LCH 267 was returned to US custody on March 13th 1946 and struck from the Naval Register 25th April 1946. She was sold to the Indian Navy along with LCI(L) 173, 231, 244, 261, 265, 279, and 312 on this date.
Last modified: 13 April 2020
A Bit of a Different View -Life aboard Royal Navy LCI - by Fred Heffer, in "The Elsie Item" Issue Number 37. May, 2001.
NavSource Amphibious Photo Archive LCH-267 entry
www.uboat.net index of British and American LCI(L)
navypedia.org RN AMPHIBIOUS SHIPS AND CRAFT
D-Day : The assault Allied Landing Craft and Ships LCH specifications
Combined Operations Staff Notebook (1945) Accessed July 2015
War Diaries: Found on www.fold3.com
US Naval Ammunition Depot, St. Juliens Creek, Virginia,
U.S. Naval operating Base, Norfolk.
U.S. Naval operating Base, Bermuda.
U.S. Navy Yard, New York.
Admiralty War Diaries - various dates
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HM Ships COLOSSUS, GLORY, VENERABLE and VENGEANCE. GLORY did not arrive in Sydney until August 16th.
At the end of June 1945, the Admiralty implemented a new system of classification for carrier air wings, adopting the American practice one carrier would embark a single Carrier Air Group (CAG) which would encompass all the ships squadrons.
Sturtivant, R & Balance, T. (1994) 'Squadrons of the Fleet Air Arm’ list 899 squadron as conducting DLT on the Escort Carrier ARBITER on August 15th. It is possible that the usual three-day evolution was cancelled due to the announcement of the Japanese surrender on this date and was postponed for a month.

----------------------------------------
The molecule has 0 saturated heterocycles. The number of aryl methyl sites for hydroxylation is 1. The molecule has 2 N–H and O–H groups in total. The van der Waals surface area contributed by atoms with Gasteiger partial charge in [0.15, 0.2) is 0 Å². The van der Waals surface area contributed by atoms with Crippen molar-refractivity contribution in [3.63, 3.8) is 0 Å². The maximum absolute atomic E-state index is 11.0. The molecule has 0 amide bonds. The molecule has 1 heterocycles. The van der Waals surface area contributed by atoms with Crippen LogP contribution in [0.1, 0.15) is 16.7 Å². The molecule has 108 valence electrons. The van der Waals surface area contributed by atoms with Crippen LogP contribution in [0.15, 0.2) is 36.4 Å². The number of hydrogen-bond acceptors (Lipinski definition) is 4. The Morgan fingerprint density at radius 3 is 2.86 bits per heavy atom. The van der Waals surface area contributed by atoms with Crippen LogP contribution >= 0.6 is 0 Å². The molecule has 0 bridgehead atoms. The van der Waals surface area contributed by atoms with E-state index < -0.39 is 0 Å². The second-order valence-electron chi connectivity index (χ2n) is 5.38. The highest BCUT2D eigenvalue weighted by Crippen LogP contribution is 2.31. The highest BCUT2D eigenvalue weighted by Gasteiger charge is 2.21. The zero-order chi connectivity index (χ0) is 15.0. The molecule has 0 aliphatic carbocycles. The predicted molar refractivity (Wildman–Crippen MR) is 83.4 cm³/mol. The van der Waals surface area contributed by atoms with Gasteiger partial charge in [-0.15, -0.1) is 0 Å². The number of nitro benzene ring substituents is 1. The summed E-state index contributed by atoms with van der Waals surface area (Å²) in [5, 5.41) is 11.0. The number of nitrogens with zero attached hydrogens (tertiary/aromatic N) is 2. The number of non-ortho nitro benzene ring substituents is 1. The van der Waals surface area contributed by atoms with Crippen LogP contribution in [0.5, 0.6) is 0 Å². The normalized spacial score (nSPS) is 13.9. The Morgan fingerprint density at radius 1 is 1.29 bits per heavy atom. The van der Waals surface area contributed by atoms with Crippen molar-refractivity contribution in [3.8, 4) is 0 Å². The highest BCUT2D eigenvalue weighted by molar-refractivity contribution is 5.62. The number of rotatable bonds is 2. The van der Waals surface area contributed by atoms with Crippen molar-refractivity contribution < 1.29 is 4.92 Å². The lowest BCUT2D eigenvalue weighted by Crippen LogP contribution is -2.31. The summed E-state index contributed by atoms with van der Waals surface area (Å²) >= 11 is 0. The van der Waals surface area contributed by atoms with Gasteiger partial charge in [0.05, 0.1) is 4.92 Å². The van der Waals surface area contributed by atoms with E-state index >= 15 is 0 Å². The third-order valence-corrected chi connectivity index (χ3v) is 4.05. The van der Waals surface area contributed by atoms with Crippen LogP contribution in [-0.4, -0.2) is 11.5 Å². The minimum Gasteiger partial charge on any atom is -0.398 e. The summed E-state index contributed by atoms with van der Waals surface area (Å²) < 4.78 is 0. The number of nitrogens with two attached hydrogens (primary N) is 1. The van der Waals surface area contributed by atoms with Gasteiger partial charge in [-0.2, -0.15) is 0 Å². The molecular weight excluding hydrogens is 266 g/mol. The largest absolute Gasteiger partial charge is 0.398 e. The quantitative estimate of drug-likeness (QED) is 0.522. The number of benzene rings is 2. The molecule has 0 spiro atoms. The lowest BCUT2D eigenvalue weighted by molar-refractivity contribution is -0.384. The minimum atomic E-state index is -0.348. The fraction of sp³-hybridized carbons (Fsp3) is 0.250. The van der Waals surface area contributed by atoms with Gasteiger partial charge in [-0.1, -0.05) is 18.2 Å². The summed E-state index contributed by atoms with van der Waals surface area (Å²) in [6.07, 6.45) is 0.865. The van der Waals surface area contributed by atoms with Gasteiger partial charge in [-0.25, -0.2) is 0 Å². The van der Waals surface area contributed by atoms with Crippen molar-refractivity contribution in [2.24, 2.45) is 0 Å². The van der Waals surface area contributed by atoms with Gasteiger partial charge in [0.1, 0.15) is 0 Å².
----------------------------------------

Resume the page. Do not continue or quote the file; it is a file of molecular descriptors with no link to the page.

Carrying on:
Gordon served with the radio section of Mobile Repair UNit No.1 (MR 1) at Nowra, he was a member of the local RN dance band, and possibly the last member of MONAB I to leave Nowra after it paid off. .
In March 1946 I joined 812 squadron, aboard HMS Vengeance, spending some time ditching American aircraft north of Australia. Eventually we sailed for Ceylon ( Sri Lanka ) landing at Trincomalee and setting up a radio section at Katakarunda. In the belief that we were exhausted we were sent to a rest camp at Kandy for a few weeks. We moved down to Colombo to pick up Vengeance and returned to Portsmouth via the Suez Canal . I was discharged in November 1946.